Figure 1

Figure 1 shows the 15 nations who “export” the most CO2 to the United States in goods and services that the U.S. use as part of our economy. In essence, anything the U.S buys that says “Made in China” is part of the U.S. economy, and so the carbon emitted in the creation of that product belongs to the U.S. economy as much as the carbon emitted in manufacturing a Ford Focus in Detroit. Figure 1 represents the balance of carbon, imported CO2 from other nations to the U.S. minus the CO2 the U.S. exports to them, as determined from the nations’ carbon intensity. It’s clear from the figure that China contributes by far the most CO2 to U.S. carbon emissions.

In words, Figure 1 says that the U.S. exported over a billion metric tons of CO2 to the rest of the world in 2006.

Figure 2 below illustrates data in a similar fashion, but as a percentage of total U.S. carbon emissions:

Figure 2

In this case, U.S.-generated emissions as a percentage of total emissions attributable to the U.S. economy have fallen steadily since 1985, from a high of 97.8% to 79.3%. This means that the U.S. economy has offshored 20.7% of our CO2 emissions to the rest of the world at the same time the United States has offshored production, services, and jobs.

If the U.S. is no longer generating a significant amount of our CO2 emissions, that means that the official carbon intensity of the Untied States (0.52 metric tons per thousand dollars) is actually much higher. And if this is the case, that means the reduction in carbon intensity that many people are pleased about is at least partly an illusion. Figure 3 below illustrates how much an illusion the regular improvements in U.S. carbon intensity actually is:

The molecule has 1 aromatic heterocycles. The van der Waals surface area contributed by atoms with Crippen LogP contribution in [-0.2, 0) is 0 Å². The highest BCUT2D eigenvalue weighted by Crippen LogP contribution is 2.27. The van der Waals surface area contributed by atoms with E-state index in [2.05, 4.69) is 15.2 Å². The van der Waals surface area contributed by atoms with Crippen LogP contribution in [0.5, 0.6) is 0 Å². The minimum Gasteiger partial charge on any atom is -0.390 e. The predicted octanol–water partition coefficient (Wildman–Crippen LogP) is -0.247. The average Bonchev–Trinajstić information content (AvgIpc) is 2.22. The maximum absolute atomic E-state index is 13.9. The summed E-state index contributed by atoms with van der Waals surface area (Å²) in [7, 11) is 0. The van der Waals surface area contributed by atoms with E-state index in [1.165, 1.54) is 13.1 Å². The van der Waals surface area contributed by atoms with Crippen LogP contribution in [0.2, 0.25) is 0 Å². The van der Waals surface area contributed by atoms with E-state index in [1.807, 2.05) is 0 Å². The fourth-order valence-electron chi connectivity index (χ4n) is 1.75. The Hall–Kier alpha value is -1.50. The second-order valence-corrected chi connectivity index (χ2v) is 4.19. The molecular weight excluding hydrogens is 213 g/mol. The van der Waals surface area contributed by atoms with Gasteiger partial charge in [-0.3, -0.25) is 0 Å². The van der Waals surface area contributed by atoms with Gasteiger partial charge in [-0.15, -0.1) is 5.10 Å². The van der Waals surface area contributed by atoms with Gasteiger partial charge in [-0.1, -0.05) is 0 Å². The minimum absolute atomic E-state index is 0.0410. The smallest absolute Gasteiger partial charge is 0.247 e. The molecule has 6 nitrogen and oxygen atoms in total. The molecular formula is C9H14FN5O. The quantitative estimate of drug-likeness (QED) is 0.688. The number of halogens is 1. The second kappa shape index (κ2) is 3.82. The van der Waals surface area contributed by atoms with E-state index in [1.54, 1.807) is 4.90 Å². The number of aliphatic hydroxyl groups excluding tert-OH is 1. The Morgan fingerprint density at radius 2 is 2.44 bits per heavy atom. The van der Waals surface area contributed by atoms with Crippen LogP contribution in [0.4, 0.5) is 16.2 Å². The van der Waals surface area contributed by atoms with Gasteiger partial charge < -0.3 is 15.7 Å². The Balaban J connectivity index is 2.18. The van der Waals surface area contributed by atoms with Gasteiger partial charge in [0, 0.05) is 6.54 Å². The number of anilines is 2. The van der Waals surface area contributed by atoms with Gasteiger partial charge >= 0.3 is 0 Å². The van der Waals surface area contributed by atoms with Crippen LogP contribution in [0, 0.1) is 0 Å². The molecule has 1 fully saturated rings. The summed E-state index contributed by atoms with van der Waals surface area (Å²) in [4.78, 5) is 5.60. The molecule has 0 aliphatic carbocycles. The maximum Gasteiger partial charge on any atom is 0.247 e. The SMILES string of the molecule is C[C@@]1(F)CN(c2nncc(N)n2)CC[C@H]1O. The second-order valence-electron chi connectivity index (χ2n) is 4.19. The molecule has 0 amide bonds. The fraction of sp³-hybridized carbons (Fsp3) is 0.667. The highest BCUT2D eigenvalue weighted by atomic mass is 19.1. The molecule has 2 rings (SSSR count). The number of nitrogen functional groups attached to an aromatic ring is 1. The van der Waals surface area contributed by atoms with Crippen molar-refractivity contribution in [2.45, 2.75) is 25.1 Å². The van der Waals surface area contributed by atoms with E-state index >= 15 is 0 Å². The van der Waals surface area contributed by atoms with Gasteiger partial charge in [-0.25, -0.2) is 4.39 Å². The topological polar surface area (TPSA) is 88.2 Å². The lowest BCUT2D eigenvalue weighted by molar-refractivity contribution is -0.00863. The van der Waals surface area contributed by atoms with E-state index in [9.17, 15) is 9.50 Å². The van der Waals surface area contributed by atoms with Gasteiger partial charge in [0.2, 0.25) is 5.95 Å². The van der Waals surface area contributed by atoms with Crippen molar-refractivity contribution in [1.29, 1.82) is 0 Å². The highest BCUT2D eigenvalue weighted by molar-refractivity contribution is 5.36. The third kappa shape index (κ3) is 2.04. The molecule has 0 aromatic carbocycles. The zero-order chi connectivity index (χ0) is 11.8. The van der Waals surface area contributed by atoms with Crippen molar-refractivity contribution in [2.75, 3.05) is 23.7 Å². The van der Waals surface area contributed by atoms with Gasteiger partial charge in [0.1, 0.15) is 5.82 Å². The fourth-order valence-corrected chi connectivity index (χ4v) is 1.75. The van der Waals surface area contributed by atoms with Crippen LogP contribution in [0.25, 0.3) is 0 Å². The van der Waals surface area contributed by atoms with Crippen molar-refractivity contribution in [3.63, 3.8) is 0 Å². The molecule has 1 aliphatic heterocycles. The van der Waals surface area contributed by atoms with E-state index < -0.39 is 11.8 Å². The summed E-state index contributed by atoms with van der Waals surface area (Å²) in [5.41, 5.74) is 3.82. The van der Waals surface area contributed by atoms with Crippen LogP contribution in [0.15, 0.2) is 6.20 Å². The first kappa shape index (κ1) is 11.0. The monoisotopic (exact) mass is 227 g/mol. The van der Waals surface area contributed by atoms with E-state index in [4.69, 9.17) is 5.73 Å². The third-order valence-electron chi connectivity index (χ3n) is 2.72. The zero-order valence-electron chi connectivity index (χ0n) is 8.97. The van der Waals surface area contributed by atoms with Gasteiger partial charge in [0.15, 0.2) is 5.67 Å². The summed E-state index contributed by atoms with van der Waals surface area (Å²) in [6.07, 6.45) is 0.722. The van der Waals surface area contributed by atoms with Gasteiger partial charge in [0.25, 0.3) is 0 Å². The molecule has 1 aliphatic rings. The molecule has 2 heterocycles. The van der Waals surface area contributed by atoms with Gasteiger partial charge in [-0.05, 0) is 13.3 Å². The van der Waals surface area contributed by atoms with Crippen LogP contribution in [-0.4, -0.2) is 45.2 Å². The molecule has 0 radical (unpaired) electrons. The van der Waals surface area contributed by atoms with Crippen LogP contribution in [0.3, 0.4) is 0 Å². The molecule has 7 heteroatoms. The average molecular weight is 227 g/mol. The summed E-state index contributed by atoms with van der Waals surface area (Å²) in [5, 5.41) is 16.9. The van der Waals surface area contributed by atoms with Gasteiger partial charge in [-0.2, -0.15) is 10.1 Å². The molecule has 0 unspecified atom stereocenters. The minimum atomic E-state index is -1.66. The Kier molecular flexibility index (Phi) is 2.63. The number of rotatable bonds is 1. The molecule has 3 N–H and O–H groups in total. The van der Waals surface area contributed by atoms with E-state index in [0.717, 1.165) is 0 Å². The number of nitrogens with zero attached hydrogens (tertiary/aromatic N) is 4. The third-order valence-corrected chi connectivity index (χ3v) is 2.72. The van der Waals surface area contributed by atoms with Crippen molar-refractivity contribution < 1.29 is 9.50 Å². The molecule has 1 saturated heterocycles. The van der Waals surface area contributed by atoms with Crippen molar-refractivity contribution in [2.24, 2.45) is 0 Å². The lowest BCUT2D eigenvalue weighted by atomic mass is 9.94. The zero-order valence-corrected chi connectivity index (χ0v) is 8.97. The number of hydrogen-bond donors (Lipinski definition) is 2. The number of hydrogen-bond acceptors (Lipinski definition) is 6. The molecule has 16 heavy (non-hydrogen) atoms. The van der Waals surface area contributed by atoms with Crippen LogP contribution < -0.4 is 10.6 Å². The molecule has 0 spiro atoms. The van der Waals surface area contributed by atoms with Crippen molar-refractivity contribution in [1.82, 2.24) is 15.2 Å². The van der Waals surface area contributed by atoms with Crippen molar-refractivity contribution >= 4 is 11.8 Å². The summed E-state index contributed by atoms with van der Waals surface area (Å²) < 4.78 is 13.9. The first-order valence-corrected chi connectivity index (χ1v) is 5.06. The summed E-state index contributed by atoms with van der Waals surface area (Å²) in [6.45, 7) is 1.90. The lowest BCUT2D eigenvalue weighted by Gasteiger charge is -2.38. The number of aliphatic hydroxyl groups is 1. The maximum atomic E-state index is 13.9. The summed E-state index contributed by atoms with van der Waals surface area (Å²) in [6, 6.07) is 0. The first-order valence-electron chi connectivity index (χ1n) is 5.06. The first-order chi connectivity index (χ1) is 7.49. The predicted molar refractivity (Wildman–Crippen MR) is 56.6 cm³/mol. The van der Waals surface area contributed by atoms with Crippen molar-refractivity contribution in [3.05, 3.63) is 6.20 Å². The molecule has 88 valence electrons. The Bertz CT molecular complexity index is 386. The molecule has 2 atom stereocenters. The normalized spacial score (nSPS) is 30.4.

Figure 3

Figure 3 shows an unpleasant fact – as U.S. businesses have offshored more and more of the U.S. economy’s CO2 emissions to parts of the world where the carbon intensity is higher but labor is cheaper, the economy’s real carbon intensity has actually worsened since it hit it’s all-time low in 2001.

Correction: Saint from the comments below indicated that I had made two errors. Saint’s first claim is that I forgot to add the monetary value of imports into GDP while adding the CO2 value of imports. The second was that the trade values I was using are valued in current dollars rather than “real” dollars (indexed for inflation to the value of the dollar in the year 2000). I have not been able to verify Saint’s second claim since the link provided in the comment doesn’t point to anything that I can find saying “current” dollars, and I used the Census Bureau’s foreign trade data anyway, but did verify that I had made the first error. However, if I assume that I’ve made the second error that he claims and when I corrected the data for the first error, Figure 4 was the result:

Figure 4

Note that, even corrected for a possible error in using current vs. real dollars, the difference between the two graphs is a drop in carbon “offshored” in 2006 from 20.7% in the erroneous graph to 18.3% in the corrected graph. Not insignificant, but not enough to change the overall conclusions of this analysis.